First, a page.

Christopher Montague (Monty) Woodhouse was one of the small band of Second World War scholar-soldiers who became legends as young men. Educated at Oxford, where he read Classics and gained a double first along with other prizes, he then went to the British School at Athens intending to return to an academic career at Oxford. On the outbreak of the war he enlisted in the Royal Artillery and it was because of his knowledge of modern Greek, learnt while in Athens, that he was sent to Greece as a member of the British Military Mission.
He was first in Athens, and then in German-occupied Crete collecting intelligence and helping British solders escape from the island where he learned 'to feed on snails, mountain grass and ground acorns'. After a spell at a training school in England he was parachuted as second-in-command with a small British team into mainland Greece with the object of making contact with local resistance fighters and sabotaging the main railway line. This was successfully achieved when the railway viaduct at Gorgopotamos was blown up, one of the most spectacular wartimes acts of resistance in occupied Europe, and an act that gave great momentum to resistance to the Germans. Woodhouse stayed in the mountains for the rest of the occupation, becoming head of the now Allied Military Mission. In his unpublished 1945 report on the Mission, he wrote:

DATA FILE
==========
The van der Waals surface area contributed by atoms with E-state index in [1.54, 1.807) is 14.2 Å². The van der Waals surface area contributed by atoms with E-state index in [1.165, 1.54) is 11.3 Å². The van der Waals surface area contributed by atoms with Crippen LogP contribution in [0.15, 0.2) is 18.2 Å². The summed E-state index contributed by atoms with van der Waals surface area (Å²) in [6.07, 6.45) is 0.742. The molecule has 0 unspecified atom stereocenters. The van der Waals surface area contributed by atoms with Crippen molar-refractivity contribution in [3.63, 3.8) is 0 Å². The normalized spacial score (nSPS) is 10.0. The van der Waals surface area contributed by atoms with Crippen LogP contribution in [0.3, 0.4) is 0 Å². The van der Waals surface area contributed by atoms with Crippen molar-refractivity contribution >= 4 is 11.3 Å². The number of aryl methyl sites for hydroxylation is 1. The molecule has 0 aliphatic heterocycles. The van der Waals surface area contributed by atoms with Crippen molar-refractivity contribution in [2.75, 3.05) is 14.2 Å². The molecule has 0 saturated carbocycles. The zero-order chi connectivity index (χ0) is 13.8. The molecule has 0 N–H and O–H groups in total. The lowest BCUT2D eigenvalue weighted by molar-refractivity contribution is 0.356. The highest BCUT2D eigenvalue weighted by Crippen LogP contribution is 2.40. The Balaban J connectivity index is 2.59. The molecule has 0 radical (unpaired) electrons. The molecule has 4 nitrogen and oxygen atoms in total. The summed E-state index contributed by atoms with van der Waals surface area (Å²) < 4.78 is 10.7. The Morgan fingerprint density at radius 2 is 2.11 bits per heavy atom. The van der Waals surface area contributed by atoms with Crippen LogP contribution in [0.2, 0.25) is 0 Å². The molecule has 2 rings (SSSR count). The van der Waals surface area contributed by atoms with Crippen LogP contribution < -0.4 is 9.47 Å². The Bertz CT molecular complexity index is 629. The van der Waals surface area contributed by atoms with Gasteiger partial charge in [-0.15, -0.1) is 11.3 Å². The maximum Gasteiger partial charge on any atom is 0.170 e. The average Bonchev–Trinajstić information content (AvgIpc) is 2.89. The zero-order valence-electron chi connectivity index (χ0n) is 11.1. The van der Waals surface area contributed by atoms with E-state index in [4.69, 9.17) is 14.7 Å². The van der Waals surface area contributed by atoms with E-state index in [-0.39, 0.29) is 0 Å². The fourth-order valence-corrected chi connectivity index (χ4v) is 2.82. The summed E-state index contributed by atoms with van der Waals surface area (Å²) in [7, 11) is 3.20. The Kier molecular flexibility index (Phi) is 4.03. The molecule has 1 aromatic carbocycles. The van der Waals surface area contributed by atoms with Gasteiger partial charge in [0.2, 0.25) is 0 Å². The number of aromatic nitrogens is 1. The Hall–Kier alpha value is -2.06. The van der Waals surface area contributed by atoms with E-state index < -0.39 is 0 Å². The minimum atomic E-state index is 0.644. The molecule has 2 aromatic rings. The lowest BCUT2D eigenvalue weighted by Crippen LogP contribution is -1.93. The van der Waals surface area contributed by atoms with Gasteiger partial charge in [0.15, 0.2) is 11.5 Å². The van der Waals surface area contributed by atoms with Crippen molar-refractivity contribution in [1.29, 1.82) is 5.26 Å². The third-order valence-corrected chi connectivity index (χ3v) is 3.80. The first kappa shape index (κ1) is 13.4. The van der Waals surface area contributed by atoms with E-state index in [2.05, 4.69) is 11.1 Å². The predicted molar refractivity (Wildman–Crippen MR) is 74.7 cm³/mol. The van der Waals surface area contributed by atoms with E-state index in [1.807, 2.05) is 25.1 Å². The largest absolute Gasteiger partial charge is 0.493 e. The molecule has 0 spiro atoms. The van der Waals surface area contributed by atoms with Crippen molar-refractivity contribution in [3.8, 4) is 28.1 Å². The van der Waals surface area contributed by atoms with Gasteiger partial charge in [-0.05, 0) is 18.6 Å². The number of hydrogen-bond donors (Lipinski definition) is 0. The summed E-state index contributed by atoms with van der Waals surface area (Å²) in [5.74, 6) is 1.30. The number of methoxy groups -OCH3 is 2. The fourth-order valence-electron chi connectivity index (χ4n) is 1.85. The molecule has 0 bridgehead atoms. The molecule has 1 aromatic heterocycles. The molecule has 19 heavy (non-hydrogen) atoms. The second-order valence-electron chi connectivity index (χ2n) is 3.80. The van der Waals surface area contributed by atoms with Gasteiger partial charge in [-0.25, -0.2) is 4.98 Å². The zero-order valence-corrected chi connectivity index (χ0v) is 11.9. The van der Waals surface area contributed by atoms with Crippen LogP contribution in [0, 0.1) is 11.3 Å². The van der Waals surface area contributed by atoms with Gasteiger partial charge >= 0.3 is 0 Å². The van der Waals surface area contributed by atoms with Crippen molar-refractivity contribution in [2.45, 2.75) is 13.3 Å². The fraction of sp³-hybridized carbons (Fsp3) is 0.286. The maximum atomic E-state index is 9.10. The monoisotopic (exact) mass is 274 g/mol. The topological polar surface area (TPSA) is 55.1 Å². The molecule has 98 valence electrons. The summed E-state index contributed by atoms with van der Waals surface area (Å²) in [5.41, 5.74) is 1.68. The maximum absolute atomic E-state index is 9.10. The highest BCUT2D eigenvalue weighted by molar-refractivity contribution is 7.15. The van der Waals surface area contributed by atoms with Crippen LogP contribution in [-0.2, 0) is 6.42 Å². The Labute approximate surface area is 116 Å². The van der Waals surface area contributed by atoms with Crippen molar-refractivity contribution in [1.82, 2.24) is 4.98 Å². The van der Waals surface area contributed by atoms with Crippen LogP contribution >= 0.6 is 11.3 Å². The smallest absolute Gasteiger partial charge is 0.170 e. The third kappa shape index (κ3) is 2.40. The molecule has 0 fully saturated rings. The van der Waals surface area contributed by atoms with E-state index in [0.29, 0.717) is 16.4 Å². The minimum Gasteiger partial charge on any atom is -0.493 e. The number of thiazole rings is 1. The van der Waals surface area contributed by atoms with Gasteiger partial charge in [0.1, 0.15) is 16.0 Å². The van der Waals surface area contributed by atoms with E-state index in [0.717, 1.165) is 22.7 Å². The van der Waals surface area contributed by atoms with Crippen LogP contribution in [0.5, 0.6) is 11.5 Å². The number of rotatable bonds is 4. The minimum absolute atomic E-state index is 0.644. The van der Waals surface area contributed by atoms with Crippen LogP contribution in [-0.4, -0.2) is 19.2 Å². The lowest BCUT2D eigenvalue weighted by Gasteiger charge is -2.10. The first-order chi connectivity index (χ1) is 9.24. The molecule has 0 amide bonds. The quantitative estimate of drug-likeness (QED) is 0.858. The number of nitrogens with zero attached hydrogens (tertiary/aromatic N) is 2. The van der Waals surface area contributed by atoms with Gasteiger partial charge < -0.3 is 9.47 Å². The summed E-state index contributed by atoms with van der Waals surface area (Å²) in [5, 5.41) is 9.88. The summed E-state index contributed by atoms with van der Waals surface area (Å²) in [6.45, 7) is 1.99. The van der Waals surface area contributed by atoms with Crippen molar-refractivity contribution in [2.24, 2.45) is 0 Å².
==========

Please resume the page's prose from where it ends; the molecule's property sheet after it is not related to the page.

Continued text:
"Nothing matters so much in this story as the Greek mountains. The rolling downs of Olympus, the precipitous ravines of Agrapha, the orchards of Pelion, the staggering crags of Smolikas, the long, thin ridge of Taygetos, the pine forests of Giona, are almost individual characters in the story, their roles perpetually changed by sun and snow and rain. Without them no guerilla movement could have been born."
- Author: C. M. Woodhouse
- Originally published: 1948
- Original language: English